In the disastrous years before and during the Second World War, when ever more aspects of life were overshadowed by Nazi atrocities and trust in a harmonious future was as difficult as it was crucial for spiritual survival, two German artists in exile wrote what would become their late masterpieces. The composer Paul Hindemith (1895-1963) collected material for an opera whose subject matter, the famous astronomer Johannes Kepler's mature life and theories, he had been considering since 1939. Die Harmonie der Welt [The Harmony of the World] was completed in 1956 and premiered at Munich's opera festival in August 1957. The poet and novelist Hermann Hesse (1877-1962) conceived his “tentative description of the life of the magister ludi Joseph Knecht”—thus translates the original subtitle of The Glass Bead Game—in 1931, completed it in 1942 and first published it in Zurich in 1943. Both works address the topic of universal harmony in the fabric of creation and culture, as well as the urgent problem of how such harmony can heal the spiritual, mental, and emotional developments of individuals and of society at large. The two quests are mirrored into circumstances that are almost equidistant from the mid-20th-century period in which their stories are being told: Hindemith's opera centers on an outstanding intellectual hemmed in by the aristocratic whim and religious bickering rampant in the late 16th and early 17th centuries; Hesse's work focuses on this intellectual's counterpart projected into a fictional world of the early 23rd century, a world in which mental restrictions are subtle and decisions about life's course are made by that hierarchical society's steering leaders. True spiritual qualms, however, are painfully one's own in either scenario. In both cases, the quest for “harmony” and “truthful proportion” manifests at all levels of the stories told and of the works telling them.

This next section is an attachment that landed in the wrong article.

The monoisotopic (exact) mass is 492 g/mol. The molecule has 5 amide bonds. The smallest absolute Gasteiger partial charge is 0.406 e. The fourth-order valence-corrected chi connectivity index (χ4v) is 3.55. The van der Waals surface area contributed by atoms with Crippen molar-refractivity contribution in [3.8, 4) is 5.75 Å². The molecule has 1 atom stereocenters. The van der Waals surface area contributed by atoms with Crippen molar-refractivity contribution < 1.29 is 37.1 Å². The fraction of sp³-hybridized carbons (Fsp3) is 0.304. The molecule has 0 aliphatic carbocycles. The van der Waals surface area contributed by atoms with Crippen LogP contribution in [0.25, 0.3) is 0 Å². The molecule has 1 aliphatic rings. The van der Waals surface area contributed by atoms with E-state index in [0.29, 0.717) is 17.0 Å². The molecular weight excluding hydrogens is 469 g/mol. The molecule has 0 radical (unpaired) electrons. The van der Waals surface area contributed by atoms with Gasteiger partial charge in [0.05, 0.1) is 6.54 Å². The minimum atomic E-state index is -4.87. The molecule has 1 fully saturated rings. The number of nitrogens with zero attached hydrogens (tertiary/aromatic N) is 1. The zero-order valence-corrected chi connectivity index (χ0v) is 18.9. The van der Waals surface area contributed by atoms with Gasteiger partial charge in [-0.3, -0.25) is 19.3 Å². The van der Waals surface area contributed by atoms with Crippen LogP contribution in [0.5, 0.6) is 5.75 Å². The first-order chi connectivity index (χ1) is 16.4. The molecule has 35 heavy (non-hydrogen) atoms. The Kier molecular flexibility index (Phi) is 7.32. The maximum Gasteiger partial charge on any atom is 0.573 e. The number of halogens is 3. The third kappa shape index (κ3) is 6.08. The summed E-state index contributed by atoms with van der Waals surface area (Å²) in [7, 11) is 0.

The study is organized along the lines of the seven areas in which scholars of the Pythagorean tradition from Plato to Kepler and beyond found universal harmony paradigmatically realized: music, arithmetic, geometry, astronomy (which together formed the so-called quadrivium of the medieval
Throughout this study, I will be using the key concept, “the harmony of the world,” in three
languages: the Latin Harmonices mundi for Kepler's treatise, the English The Harmony of the
World for the translation of that treatise, and the German Die Harmonie der Welt for
Hindemith's opera about Kepler.